HISTORY

In June 2009 Clarise Snyder answered a phone call from a Mr. Seth Parker who called to inquire whether MIT students might be interested in repairing the Kendall Band by Paul Matisse at the Kendall MBTA Station. The sculpture had been in need of repair for quite some time and the artist/creator in need of someone to take over the task of maintaining it.

Intrigued by the idea which seemed like a ‘no brainer,’ and a ‘perfect fit’ for MIT music and engineering students, Clarise Snyder said “YES!”  Seth Parker enthusiastically responded that as soon as he found the right contacts at the MBTA that he would get back to her with the information.  And he did.

Seth Parker called back in November with the contact information at the MBTA (Mr. Ted O’Neill).  Next a fleurry of emails to Paul Matisse, the artist, who was delighted at the prospect of having MIT students repair the sculpture, to Ted O’Neill at the MBTA who responded with wholehearted support, and to the MIT music performance students who quickly spread the project idea far and wide through cyberspace.

The technical director for the project emerged from recommendations from many sources including MIT Alumna and Council for the Arts member Barbara Hughey who is on the teaching staff in the department of Mechanical  Engineering.  The Technical Director, Mike Tarkanian, is an MIT alumnus and technical instructor in Materials Science and Engineering.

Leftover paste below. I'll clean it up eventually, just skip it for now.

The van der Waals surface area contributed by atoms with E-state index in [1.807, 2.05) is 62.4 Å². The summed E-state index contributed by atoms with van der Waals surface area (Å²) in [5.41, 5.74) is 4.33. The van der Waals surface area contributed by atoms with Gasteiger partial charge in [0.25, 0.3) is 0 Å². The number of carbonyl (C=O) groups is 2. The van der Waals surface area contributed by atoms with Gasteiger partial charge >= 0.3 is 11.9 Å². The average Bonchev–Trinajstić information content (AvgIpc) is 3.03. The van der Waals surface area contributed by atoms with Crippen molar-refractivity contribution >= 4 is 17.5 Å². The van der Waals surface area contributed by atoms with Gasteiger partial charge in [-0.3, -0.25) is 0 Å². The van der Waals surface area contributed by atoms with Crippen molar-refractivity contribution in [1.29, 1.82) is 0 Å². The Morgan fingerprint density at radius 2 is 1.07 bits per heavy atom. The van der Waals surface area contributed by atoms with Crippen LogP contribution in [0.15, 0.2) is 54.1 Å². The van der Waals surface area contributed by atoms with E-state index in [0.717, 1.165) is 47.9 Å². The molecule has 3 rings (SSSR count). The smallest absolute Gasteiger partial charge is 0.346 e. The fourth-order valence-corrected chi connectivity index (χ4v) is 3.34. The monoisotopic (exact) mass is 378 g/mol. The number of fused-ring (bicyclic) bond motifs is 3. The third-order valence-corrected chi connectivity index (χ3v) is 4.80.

Tarkanian selected a core group of qualified students who took the day-long MBTA ‘Right Of Way’ safety training. These students were issued permits by the MBTA to be able to work on the sculpture at the station.   The core group of students established a student organization – The Kendall Band Preservation Society at MIT with the goal of restoring the sculpture and continuing to monitor and maintain the Kendall Band in perpetuity.

After all the time-consuming preparation, the students started work on the sculpture on April 1 when they took down the first three handles from the inbound side platform and a week later the other three handles from the outbound side platform.  The MBTA general manager, Richard A. Davey, met the students at the first session.

MIT KBPS and Richard A. Davey, General Mgr, MBTA. Photo: Justin Knight

The second phase of the work which started during the wee hours of the morning on July 25 entails taking down Pythagoras, Kepler and Galileo from where they hang between the inbound and outbound tracks. This work has to be done when the T is not running—between 1:30 and 4:30 am. The plan is to first repair the handle mechanisms and then proceed to work on refurbishing the three parts of the sculpture before re-installation at the station.  The work by the KBPS also includes production of cad drawings and documentation for future repair and maintenance.  In addition, the group will co-sponsor with the MIT Music Faculty, an annual composition competition for Kendall Band plus one instrument.  The winning composition will be premiered on the sculpture’s anniversary date.

2 Responses to HISTORY

  1. Bill says:

    keep up the good work

  2. ge says:

    (website above: press star on lower right)

    DEEPLY gratified at your efforts on behalf of our community and our world;

    would only wish i could

    SHARE WITH A FRIEND

    this website

    using an appropriate hyperlink…

    Thank you

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